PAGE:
Dog Bite Deal Unravels in General Assembly
A delicately negotiated compromise intended to protect pit bull owners and landlords as well as dog bite victims collapsed today when the State Senate voted overwhelmingly to reject House terms.
Perhaps only lawyers could have a knock-down, drag-out fight over a legal standard of proof.
The House voted unanimously last month to support the presumption that dog owners are liable in bite cases, but would let them off the hook if they have a good defense. A Senate approach, tentatively approved today, would make the same presumption, but require that owners provide “clear and convincing evidence” that they had no reason to believe their dog was violent in order to escape liability.
Senator Bobby Zirkin, a Baltimore County Democrat, authored the key change.
“In the name of compromise, we voted to make it just a little bit harder on dog owners whose dogs attack people. That’s what we’re talking about here: victims. Blameless, usually children, victims with medical bills and scars and trauma.”
Trouble is, Delegate Luiz Simmons, who negotiated the House version of the bill with Senate Judicial Proceedings Committee Chairman Brian Frosh, doesn’t like the Zirkin change and feels betrayed by Frosh.
“What Frosh did was to go back on his word, he reneged on a compromise that had been painstakingly struck in the public’s interest, had been worked on for several months, and now he takes umbrage at the fact that I’m pointing this out.”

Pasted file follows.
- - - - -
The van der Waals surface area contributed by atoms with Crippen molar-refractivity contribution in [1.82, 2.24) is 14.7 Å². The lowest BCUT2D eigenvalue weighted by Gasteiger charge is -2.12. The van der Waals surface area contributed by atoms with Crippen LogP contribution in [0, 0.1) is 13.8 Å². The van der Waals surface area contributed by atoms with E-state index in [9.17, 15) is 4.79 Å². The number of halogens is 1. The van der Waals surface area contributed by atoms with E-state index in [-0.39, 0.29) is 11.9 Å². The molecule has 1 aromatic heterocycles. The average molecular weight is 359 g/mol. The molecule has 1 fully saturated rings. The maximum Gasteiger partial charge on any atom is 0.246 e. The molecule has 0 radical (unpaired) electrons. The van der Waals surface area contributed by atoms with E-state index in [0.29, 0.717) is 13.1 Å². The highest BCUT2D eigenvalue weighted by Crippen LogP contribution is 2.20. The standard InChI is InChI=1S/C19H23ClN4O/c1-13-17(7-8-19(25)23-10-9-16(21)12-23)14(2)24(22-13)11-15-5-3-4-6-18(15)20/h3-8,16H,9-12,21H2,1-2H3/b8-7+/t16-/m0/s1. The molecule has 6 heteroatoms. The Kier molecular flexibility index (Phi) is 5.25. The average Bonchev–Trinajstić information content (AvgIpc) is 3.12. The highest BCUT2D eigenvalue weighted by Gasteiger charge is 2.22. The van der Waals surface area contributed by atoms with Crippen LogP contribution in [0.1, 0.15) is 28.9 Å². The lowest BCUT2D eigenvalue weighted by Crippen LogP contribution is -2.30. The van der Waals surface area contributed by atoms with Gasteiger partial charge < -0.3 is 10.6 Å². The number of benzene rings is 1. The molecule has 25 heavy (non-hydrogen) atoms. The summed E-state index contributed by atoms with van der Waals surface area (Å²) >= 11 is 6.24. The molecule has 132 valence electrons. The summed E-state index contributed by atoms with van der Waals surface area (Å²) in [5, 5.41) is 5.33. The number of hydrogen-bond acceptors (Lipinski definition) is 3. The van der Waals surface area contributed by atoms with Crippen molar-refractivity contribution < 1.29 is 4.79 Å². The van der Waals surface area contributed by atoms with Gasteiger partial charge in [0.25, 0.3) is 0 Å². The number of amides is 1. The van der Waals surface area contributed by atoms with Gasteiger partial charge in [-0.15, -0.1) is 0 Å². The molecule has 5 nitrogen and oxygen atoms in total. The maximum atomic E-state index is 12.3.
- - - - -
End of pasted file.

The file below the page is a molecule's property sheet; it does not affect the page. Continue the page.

Yet Frosh, who has already pushed gun control legislation and a death penalty repeal through his committee this year, said he just didn’t have the votes to block what he called a minor change in the standard of proof.
“While I didn’t support it, I don’t see the Senate amendment …as being a major obstacle to working this issue out. I think reasonable people can figure this out and we will.”
But Simmons said there is no way he could see the House accepting the Senate bill, which he called the functional equivalent of strict liability for dog owners. The legislators have been trying since last summer to repair the law after a Court of Appeals decision that labeled all pit bull dogs as “inherently dangerous” and held their owners and landlords responsible for damages.
The Humane Society of Maryland and other animal rights groups have been most concerned about taking the stigma off pit bulls and their look-a-likes. Over the past year, scores of the dogs have been surrendered to animal shelters and many tenants have been forced to get rid of their dogs or move out.
Both the House and Senate bills-- which were offered as emergency measures to take effect as soon as enacted and signed into law--would apply the new law to all breeds of dog and free landlords of automatic responsibility.
Joe Getty, a Carroll County Republican, was among several senators arguing today that remedial action shouldn’t be put off any longer.
“And I think the most important thing of where we are right now is that we pass a bill this session. I don’t think this difference is sufficient enough to put the entire bill at risk.”
But on a vote of 40 to 6, the Senate beat back an amendment that would have made the committee’s version closer to the House bill. Zirkin said he has no fear of time running out.
“Look there’s thirty days left in the session, and the answer is no, I’m not worried about that because that’s not the way it should be.”
He’s right. Thirty days for the legislature in session is practically a lifetime. Or at least feels like it.